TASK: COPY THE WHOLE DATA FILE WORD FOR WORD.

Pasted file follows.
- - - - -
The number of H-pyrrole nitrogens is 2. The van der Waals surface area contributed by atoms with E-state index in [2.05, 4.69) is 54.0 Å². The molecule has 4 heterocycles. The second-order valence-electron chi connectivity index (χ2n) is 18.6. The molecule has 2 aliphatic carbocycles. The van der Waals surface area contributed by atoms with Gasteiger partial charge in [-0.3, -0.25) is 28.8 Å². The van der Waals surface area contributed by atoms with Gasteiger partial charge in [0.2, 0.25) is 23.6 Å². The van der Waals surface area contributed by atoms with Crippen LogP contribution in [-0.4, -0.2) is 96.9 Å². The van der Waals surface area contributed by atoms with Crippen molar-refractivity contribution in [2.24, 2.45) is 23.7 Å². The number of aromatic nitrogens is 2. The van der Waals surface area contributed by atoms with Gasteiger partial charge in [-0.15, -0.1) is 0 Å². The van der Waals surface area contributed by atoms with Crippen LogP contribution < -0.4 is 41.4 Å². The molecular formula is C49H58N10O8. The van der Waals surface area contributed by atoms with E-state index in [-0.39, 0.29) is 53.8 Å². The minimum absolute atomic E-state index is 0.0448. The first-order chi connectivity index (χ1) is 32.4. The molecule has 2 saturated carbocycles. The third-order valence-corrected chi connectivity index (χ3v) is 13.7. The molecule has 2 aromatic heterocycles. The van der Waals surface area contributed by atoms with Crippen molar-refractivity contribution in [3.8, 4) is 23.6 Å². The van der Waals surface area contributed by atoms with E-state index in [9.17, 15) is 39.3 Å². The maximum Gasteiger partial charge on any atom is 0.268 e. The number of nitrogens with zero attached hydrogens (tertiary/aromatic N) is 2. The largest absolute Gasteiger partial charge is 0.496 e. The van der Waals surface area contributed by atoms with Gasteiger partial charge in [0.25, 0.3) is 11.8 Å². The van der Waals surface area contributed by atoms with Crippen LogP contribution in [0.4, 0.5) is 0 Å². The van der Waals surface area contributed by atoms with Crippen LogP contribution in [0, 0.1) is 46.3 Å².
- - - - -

The number of H-pyrrole nitrogens is 2. The van der Waals surface area contributed by atoms with E-state index in [2.05, 4.69) is 54.0 Å². The molecule has 4 heterocycles. The second-order valence-electron chi connectivity index (χ2n) is 18.6. The molecule has 2 aliphatic carbocycles. The van der Waals surface area contributed by atoms with Gasteiger partial charge in [-0.3, -0.25) is 28.8 Å². The van der Waals surface area contributed by atoms with Gasteiger partial charge in [0.2, 0.25) is 23.6 Å². The van der Waals surface area contributed by atoms with Crippen LogP contribution in [-0.4, -0.2) is 96.9 Å². The van der Waals surface area contributed by atoms with Crippen molar-refractivity contribution in [2.24, 2.45) is 23.7 Å². The number of aromatic nitrogens is 2. The van der Waals surface area contributed by atoms with Gasteiger partial charge in [-0.15, -0.1) is 0 Å². The van der Waals surface area contributed by atoms with Crippen LogP contribution < -0.4 is 41.4 Å². The molecular formula is C49H58N10O8. The van der Waals surface area contributed by atoms with E-state index in [-0.39, 0.29) is 53.8 Å². The minimum absolute atomic E-state index is 0.0448. The first-order chi connectivity index (χ1) is 32.4. The molecule has 2 saturated carbocycles. The third-order valence-corrected chi connectivity index (χ3v) is 13.7. The molecule has 2 aromatic heterocycles. The van der Waals surface area contributed by atoms with Crippen molar-refractivity contribution in [3.8, 4) is 23.6 Å². The van der Waals surface area contributed by atoms with E-state index in [9.17, 15) is 39.3 Å². The maximum Gasteiger partial charge on any atom is 0.268 e. The number of nitrogens with zero attached hydrogens (tertiary/aromatic N) is 2. The largest absolute Gasteiger partial charge is 0.496 e. The van der Waals surface area contributed by atoms with Gasteiger partial charge in [0.25, 0.3) is 11.8 Å². The van der Waals surface area contributed by atoms with Crippen LogP contribution in [0.4, 0.5) is 0 Å². The van der Waals surface area contributed by atoms with Crippen LogP contribution in [0, 0.1) is 46.3 Å².